On the day that thousands of Democratic delegates from every state and territory of America get off planes and check into their hotels in Philadelphia this summer, thousands more will already be rallying in Center City as part of an anti-fracking and clean energy coalition.
The first sights and sounds of the Democratic National Convention will come from 5,000 activists marching on Market Street from City Hall to Independence Mall the afternoon of July 24, a day before the convention kicks off.
That’s how many people a group called Food & Water Watch has told the city to expect for their “March for Clean Energy Revolution.”
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The group is the first to receive approval by the city of Philadelphia to demonstrate during the DNC week, the mayor’s office said this week. Eight other requests have been submitted, with one given a preliminary denial and seven others still pending.
Some groups seeking permits are planning large-scale rallies or marches, either in Center City or South Philadelphia, where more than 4,000 delegates will gather July 25-28 at the Wells Fargo Center to nominate the Democratic Party’s presidential candidate. More permit applications may come in the weeks ahead. Groups can submit applications up to five days before planned events.
The rallies and marches add another layer of security concerns to an event the Department of Homeland Security has put in the same class as Pope Francis’ visit last September. The designation of National Special Security Event came with $43 million in federal funds to help offset the local cost of law enforcement, but the city doesn’t believe the DNC will be on the same scale of the pope visit, which shut down most of Center City.
“It's a much, much smaller event than the Pope, akin to the Navy-Army football game in terms of the influx of people and dignitaries,” Mayor Jim Kenney’s spokeswoman, Lauren Hitt, said. “You'll feel the excitement in Center City, but the bulk of activity will be in the Wells Fargo (Center) area.”
Less formal rallies and marches are trying to gather steam on social media, and convention officials are also expecting “Black Lives Matter” protests during the week, including at the convention site in South Philadelphia.
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Besides the thousands of delegates, thousands more are also coming to the city for the week, including most of the biggest political figures in the Democratic Party.
The permit applications give an early glimpse into what visitors and city residents alike can expect during the week.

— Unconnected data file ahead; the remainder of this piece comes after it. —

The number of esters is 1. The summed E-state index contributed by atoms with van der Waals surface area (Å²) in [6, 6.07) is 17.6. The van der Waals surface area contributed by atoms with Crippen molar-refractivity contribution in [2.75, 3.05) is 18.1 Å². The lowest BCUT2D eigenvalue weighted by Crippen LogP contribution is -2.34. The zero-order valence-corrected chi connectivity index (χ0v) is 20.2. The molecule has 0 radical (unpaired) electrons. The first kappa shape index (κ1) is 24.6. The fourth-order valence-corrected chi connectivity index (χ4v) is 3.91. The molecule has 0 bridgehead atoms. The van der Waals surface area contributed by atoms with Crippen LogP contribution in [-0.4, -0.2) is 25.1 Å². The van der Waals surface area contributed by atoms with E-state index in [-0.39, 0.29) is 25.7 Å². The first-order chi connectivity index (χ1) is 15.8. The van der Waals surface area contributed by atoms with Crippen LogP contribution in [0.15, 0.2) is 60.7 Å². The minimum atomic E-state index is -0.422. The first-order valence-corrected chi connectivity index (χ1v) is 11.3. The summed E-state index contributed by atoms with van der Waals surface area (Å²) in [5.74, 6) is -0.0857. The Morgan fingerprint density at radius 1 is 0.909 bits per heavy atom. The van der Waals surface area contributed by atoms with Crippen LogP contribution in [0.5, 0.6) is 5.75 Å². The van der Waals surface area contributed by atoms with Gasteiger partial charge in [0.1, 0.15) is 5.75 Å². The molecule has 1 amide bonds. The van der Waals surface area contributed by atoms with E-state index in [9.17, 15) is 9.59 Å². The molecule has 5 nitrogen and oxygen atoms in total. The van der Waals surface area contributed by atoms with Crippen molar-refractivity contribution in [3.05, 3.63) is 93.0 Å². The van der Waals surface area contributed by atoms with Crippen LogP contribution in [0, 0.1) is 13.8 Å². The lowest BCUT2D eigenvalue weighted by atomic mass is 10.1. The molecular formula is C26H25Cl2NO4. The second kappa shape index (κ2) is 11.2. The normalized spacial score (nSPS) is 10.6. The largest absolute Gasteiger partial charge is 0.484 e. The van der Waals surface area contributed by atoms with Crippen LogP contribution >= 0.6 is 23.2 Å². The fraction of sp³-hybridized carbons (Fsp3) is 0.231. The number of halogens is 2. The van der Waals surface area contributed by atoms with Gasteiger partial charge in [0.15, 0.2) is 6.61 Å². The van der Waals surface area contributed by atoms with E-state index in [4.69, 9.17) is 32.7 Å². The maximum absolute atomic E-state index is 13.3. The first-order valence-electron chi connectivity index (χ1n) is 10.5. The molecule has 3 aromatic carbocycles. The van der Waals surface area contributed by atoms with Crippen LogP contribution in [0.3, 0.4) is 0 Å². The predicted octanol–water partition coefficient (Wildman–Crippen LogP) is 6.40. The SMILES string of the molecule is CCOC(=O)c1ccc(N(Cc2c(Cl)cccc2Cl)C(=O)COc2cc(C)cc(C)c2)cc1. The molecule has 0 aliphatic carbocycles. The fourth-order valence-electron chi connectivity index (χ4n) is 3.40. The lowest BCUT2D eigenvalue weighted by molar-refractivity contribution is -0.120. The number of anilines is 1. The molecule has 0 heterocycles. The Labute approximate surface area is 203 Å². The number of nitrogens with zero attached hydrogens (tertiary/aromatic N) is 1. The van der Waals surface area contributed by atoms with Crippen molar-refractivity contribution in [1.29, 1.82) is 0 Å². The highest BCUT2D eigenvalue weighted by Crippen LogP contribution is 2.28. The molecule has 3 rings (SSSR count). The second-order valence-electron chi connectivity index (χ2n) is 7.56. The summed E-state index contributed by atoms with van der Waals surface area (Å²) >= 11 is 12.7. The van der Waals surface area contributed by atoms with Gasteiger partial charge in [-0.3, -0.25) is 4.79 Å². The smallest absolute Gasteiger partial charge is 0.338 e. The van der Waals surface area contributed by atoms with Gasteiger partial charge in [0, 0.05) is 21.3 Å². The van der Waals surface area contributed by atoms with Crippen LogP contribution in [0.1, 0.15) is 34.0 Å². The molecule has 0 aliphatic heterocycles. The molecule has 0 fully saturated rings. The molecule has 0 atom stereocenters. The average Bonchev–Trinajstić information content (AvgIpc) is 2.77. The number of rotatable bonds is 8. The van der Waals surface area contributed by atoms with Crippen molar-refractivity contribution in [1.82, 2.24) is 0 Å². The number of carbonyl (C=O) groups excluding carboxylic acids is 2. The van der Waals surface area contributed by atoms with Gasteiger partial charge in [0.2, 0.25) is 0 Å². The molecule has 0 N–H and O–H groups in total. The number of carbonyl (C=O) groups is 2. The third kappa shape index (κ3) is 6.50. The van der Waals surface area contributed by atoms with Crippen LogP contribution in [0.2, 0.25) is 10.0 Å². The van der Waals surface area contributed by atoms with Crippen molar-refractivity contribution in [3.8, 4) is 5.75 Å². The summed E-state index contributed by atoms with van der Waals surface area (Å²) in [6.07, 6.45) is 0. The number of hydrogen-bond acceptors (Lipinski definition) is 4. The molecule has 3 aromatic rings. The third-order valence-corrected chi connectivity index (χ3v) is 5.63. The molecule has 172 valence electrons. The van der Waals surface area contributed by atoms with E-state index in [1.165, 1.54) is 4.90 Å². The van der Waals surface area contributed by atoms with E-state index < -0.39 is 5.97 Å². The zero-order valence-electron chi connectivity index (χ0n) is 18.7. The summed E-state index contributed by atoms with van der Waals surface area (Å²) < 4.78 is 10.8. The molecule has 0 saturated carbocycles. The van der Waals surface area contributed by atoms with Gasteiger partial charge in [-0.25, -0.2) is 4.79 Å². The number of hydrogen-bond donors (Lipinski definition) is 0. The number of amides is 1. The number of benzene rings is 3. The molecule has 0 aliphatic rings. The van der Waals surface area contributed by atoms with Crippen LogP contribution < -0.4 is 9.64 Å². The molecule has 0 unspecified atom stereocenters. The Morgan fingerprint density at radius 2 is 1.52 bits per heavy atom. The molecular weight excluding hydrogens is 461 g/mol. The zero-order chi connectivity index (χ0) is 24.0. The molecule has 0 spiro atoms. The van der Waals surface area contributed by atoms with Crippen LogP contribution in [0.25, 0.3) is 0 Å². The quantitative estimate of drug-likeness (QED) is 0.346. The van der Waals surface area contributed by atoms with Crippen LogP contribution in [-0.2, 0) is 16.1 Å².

The Food & Water Watch demonstration will begin around noon, July 24, at City Hall, and those gathered will then march down Market Street to Independence Mall, according to Sam Bernhardt, the group’s senior Pennsylvania organizer.
“We expect to have 5,000,” Bernhardt said of activists from around the country who are part of “a growing revolution for clean energy.”
“Hey, we hope to have 10,000,” he added.
So far, the lone group denied initial approval of a “permit for assemblage,” is locally-based Poor People’s Economic Human Rights Campaign, which also marched at the 2000 Republican National Convention in Philadelphia. Its lead organizer said the group plans to go ahead with its march and rally on the opening day of the convention July 25 -- whether or not it receives approval. The group applied for a permit to march the length of South Broad Street from City Hall to FDR Park.
“The last time we marched, in 2000 at the RNC, we had about 10,000,” said Cheri Honkala. “We had buses come in from all over the country.”
Other permit applications include: Equality Coalition for Bernie Sanders’ “March on the DNC 2016, Global Zero’s “Race to Zero,” Black Men for Bernie’s “We the People Restoration Rally,” and a public art installation by two Brooklyn, N.Y., artists Nora Ligorano and Marshall Reese called “The American Dream Project.”
Three other “March for Bernie” permits submitted did not include sponsoring organizations, according to the mayor’s office.
The National Park Service, which oversees security at Independence Mall, reportedly received at least one permit for a demonstration at the national park site at Sixth and Market streets the week of the DNC.
The city received $43 million to fund its security measures, including $9 million in police overtime, due to the convention being designated a National Special Security Event.
Like the pope's visit, the U.S. Secret Service will be the lead agency coordinating security during the event. The Secret Service did not return messages for comment.
“We're working with state and federal officials (including Secret Service) to make the event a successful one both for visitors and Philadelphians,” Hitt said. “These preparations have been underway for many months and we look forward to a great event.”